Jewish recipes

Cheesecake with Cherries

Cheesecake

Excerpted from The 100 Most Jewish Foods by Alana Newhouse (Artisan Books). Copyright © 2019. Photographs by Noah Fecks.

Tablet Magazine’s list of the 100 most Jewish foods is not about the most popular Jewish foods, or the tastiest, or even the most enduring. It’s a list of the most significant foods culturally and historically to the Jewish people, explored deeply with essays, recipes, stories, and context. Some of the dishes are no longer cooked at home, and some are not even dishes in the traditional sense (store-bought cereal and Stella D’oro cookies, for example).

The entire list is up for debate, which is what makes this book so much fun. Many of the foods are delicious (such as babka and shakshuka). Others make us wonder how they’ve survived as long as they have (such as unhatched chicken eggs and jellied calves’ feet). (more…)

Yeasted Rugelach

Rugelach

Photography by Michael Persico

For their first major book since the trailblazing Zahav, Michael Solomonov and Steven Cook go straight to the food of the people—the great dishes that are the soul of Israeli cuisine. Usually served from tiny eateries, hole-in-the-wall restaurants, or market stalls, these specialties have passed from father to son or mother to daughter for generations. To find the best versions, the authors scoured bustling cities like Tel Aviv, Jerusalem, and Haifa, and sleepy towns on mountaintops. They visited bakeries, juice carts, beaches, even weddings. (more…)

Cookbook Review: Feasting

Feasting: A new take on Jewish cooking

Many Jewish families continue the tradition of gathering to share a meal on Friday nights and holidays, but a new generation is changing the approach to traditional food. At the same time, the rest of the world is discovering the joys of Jewish cooking.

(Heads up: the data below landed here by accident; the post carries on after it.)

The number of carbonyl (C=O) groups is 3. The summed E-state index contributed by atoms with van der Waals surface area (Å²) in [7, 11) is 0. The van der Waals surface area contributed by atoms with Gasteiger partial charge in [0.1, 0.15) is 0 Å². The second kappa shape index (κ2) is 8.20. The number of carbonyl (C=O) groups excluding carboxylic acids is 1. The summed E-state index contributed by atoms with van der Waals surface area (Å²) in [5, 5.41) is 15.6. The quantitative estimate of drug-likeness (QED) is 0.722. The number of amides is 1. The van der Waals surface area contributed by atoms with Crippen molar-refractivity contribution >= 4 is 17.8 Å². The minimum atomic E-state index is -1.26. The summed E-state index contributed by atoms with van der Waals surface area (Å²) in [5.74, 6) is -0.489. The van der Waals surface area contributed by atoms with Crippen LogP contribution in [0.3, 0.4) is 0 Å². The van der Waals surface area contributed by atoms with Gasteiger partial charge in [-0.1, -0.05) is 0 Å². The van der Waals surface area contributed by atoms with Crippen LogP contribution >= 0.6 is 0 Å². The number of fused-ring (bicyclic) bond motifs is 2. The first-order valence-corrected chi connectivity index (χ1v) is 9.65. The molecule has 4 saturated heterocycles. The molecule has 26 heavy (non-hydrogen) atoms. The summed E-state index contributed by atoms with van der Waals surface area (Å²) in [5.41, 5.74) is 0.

In Feasting, Amanda Ruben brings together her fresh takes on classic recipes, along with popular favourites from her contemporary café and deli, and her own busy family home.

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Cookbook Review: Little Book of Jewish Appetizers

First in a series of elegant little books exploring Jewish culinary traditions, this perfect hostess gift or self-treat takes us through the most social part of the meal: the appetizers. From nibbles and salads to dips and meatballs, more than 25 inspired, modern starters draw from global Jewish influences. Rounding out this lovely and informative resource are vibrant photographs and helpful sidebars featuring tips on how to build a Jewish cheese plate, what foods to buy rather than make, and more. Don’t expect reverence: with a wink and a nod to classic Jewish dishes, borscht has been reinvented as crostini and gefilte fish cleverly crisped into fritters. Dainty in size but mighty in delicious recipes, this book is a treasure for the nosh crowd. (more…)

Jewish ribs

Do you have a friend that has a stellar signature dish? I do. Latkes and ribs. Now the latkes part makes sense. My friend is jewish. The ribs part, not so much. But who am I to judge? He’s never shared the recipe. Doesn’t tell us how it’s done. But man, am I glad that on a semi-regular basis I’m invited take in his generous offerings. Check out the rib fest I recently partook in. Delicious!